Certainly, other mechanisms, besides the release of the kinesin motor from the cargo or the microtubules, could contribute to the pathogenic processes in these neurodegenerative diseases. Other potentially damaging pathways that target the intracellular transport by affecting the cytoskeleton or the supply of ATP (by disrupting mitochondrial function) have been described (reviewed in (11)). Also, the activation of the kinases is likely to lead to the abnormal phosphorylation of other protein targets as well, with detrimental consequences for the function of neurons via mechanisms that may not involve abnormal axonal transport. For now, a picture emerges where the release of kinesin-1 from either cargo or microtubules, followed by impairment of axonal transport, becomes an important component of the pathogenic process in many neurodegenerative diseases. Therefore, it is the time to think of possibilities to correct the deficiencies, or to find means to enhance the disease-inflicted axonal transport.

    References:

    . Pathogenic huntingtin inhibits fast axonal transport by activating JNK3 and phosphorylating kinesin. Nat Neurosci. 2009 Jul;12(7):864-71. PubMed.

    . Release of kinesin from vesicles by hsc70 and regulation of fast axonal transport. Mol Biol Cell. 2000 Jun;11(6):2161-73. PubMed.

    . Kinesin-mediated axonal transport of a membrane compartment containing beta-secretase and presenilin-1 requires APP. Nature. 2001 Dec 6;414(6864):643-8. PubMed.

    . Glycogen synthase kinase 3 phosphorylates kinesin light chains and negatively regulates kinesin-based motility. EMBO J. 2002 Feb 1;21(3):281-93. PubMed.

    . Disruption of fast axonal transport is a pathogenic mechanism for intraneuronal amyloid beta. Proc Natl Acad Sci U S A. 2009 Apr 7;106(14):5907-12. PubMed.

    . Alzheimer's presenilin 1 mutations impair kinesin-based axonal transport. J Neurosci. 2003 Jun 1;23(11):4499-508. PubMed.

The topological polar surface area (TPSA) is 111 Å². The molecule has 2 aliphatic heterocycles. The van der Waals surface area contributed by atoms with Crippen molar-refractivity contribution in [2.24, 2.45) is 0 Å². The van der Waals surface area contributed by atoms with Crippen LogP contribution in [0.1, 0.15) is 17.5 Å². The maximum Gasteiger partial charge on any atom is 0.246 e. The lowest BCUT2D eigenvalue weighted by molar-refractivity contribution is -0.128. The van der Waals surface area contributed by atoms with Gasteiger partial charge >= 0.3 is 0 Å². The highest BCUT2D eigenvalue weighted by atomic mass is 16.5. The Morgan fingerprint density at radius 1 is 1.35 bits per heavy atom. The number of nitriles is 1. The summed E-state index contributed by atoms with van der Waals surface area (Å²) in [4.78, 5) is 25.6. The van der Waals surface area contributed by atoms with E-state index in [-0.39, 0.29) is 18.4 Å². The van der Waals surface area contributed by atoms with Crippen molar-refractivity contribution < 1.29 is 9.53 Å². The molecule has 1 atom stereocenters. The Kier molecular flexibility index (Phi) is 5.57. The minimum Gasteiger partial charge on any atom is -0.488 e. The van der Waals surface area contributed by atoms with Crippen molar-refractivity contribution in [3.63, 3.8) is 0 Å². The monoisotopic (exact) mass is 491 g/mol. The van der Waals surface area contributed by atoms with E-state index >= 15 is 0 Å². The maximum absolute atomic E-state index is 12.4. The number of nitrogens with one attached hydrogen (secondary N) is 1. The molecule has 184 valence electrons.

. JNK mediates pathogenic effects of polyglutamine-expanded androgen receptor on fast axonal transport. Nat Neurosci. 2006 Jul;9(7):907-16. PubMed.

    . A direct interaction between cytoplasmic dynein and kinesin I may coordinate motor activity. J Biol Chem. 2004 Apr 30;279(18):19201-8. PubMed.

    . Huntingtin facilitates dynein/dynactin-mediated vesicle transport. Proc Natl Acad Sci U S A. 2007 Jun 12;104(24):10045-50. PubMed.

    . Phosphorylation of mutant huntingtin at S421 restores anterograde and retrograde transport in neurons. Hum Mol Genet. 2008 Dec 15;17(24):3837-46. PubMed.

    . Role of axonal transport in neurodegenerative diseases. Annu Rev Neurosci. 2008;31:151-73. PubMed.

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References

News Citations

  1. The Many Misdeeds of Aβ—Seizures and Axonal Transport Interference
  2. JNK Clogs Axonal Transport

Paper Citations

  1. . Huntingtin as an essential integrator of intracellular vesicular trafficking. Trends Cell Biol. 2009 Apr;19(4):147-55. PubMed.
  2. . Disruption of fast axonal transport is a pathogenic mechanism for intraneuronal amyloid beta. Proc Natl Acad Sci U S A. 2009 Apr 7;106(14):5907-12. PubMed.
  3. . Synaptic transmission block by presynaptic injection of oligomeric amyloid beta. Proc Natl Acad Sci U S A. 2009 Apr 7;106(14):5901-6. PubMed.
  4. . JNK mediates pathogenic effects of polyglutamine-expanded androgen receptor on fast axonal transport. Nat Neurosci. 2006 Jul;9(7):907-16. PubMed.
  5. . Pathogenic huntingtin inhibits fast axonal transport by activating JNK3 and phosphorylating kinesin. Nat Neurosci. 2009 Jul;12(7):864-71. PubMed.

Further Reading

Papers

  1. . Phosphorylated Tau interacts with c-Jun N-terminal kinase-interacting protein 1 (JIP1) in Alzheimer disease. J Biol Chem. 2009 Jul 31;284(31):20909-16. PubMed.
  2. . Examination of potential mechanisms of amyloid-induced defects in neuronal transport. Neurobiol Dis. 2009 Oct;36(1):11-25. PubMed.
  3. . Rhes, a striatal specific protein, mediates mutant-huntingtin cytotoxicity. Science. 2009 Jun 5;324(5932):1327-30. PubMed.
  4. . Pathogenic huntingtin inhibits fast axonal transport by activating JNK3 and phosphorylating kinesin. Nat Neurosci. 2009 Jul;12(7):864-71. PubMed.
  5. . Huntingtin facilitates dynein/dynactin-mediated vesicle transport. Proc Natl Acad Sci U S A. 2007 Jun 12;104(24):10045-50. PubMed.

News

  1. Motors and Muscles—Pacing ALS Progression
  2. Paris: Intracellular Traffic and Neurodegenerative Disorders
  3. Huntington’s Protein Snarls Axonal Traffic
  4. The Many Misdeeds of Aβ—Seizures and Axonal Transport Interference
  5. JNK Clogs Axonal Transport
  6. A Toxic Combo: Huntingtin Specificity Tied to Striatal G Protein

Primary Papers

  1. . Pathogenic huntingtin inhibits fast axonal transport by activating JNK3 and phosphorylating kinesin. Nat Neurosci. 2009 Jul;12(7):864-71. PubMed.